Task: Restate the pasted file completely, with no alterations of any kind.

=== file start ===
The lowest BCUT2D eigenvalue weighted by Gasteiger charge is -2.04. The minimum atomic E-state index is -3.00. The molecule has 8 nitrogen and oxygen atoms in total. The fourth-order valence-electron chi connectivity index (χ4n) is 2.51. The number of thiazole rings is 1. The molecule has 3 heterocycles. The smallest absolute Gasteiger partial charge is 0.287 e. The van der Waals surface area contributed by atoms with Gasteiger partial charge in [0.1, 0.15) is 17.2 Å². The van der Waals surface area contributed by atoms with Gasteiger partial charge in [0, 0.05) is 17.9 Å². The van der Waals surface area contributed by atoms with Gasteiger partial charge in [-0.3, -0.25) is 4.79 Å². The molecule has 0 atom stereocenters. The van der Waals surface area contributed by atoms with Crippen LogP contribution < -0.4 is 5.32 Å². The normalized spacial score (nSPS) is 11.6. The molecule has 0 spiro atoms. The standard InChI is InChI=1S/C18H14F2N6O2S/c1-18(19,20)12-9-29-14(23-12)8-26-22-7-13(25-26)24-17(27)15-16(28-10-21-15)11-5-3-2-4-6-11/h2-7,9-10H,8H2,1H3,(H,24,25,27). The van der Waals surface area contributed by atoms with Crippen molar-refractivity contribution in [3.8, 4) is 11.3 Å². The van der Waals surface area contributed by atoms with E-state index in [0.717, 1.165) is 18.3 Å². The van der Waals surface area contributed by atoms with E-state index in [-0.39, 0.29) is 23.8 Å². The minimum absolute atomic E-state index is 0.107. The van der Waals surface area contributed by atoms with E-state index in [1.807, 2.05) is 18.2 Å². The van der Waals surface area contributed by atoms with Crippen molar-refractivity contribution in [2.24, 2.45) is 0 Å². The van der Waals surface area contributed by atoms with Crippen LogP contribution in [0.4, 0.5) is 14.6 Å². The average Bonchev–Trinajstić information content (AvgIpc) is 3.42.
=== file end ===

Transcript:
The lowest BCUT2D eigenvalue weighted by Gasteiger charge is -2.04. The minimum atomic E-state index is -3.00. The molecule has 8 nitrogen and oxygen atoms in total. The fourth-order valence-electron chi connectivity index (χ4n) is 2.51. The number of thiazole rings is 1. The molecule has 3 heterocycles. The smallest absolute Gasteiger partial charge is 0.287 e. The van der Waals surface area contributed by atoms with Gasteiger partial charge in [0.1, 0.15) is 17.2 Å². The van der Waals surface area contributed by atoms with Gasteiger partial charge in [0, 0.05) is 17.9 Å². The van der Waals surface area contributed by atoms with Gasteiger partial charge in [-0.3, -0.25) is 4.79 Å². The molecule has 0 atom stereocenters. The van der Waals surface area contributed by atoms with Crippen LogP contribution < -0.4 is 5.32 Å². The normalized spacial score (nSPS) is 11.6. The molecule has 0 spiro atoms. The standard InChI is InChI=1S/C18H14F2N6O2S/c1-18(19,20)12-9-29-14(23-12)8-26-22-7-13(25-26)24-17(27)15-16(28-10-21-15)11-5-3-2-4-6-11/h2-7,9-10H,8H2,1H3,(H,24,25,27). The van der Waals surface area contributed by atoms with Crippen molar-refractivity contribution in [3.8, 4) is 11.3 Å². The van der Waals surface area contributed by atoms with E-state index in [0.717, 1.165) is 18.3 Å². The van der Waals surface area contributed by atoms with E-state index in [-0.39, 0.29) is 23.8 Å². The minimum absolute atomic E-state index is 0.107. The van der Waals surface area contributed by atoms with E-state index in [1.807, 2.05) is 18.2 Å². The van der Waals surface area contributed by atoms with Crippen molar-refractivity contribution in [2.24, 2.45) is 0 Å². The van der Waals surface area contributed by atoms with Crippen LogP contribution in [0.4, 0.5) is 14.6 Å². The average Bonchev–Trinajstić information content (AvgIpc) is 3.42.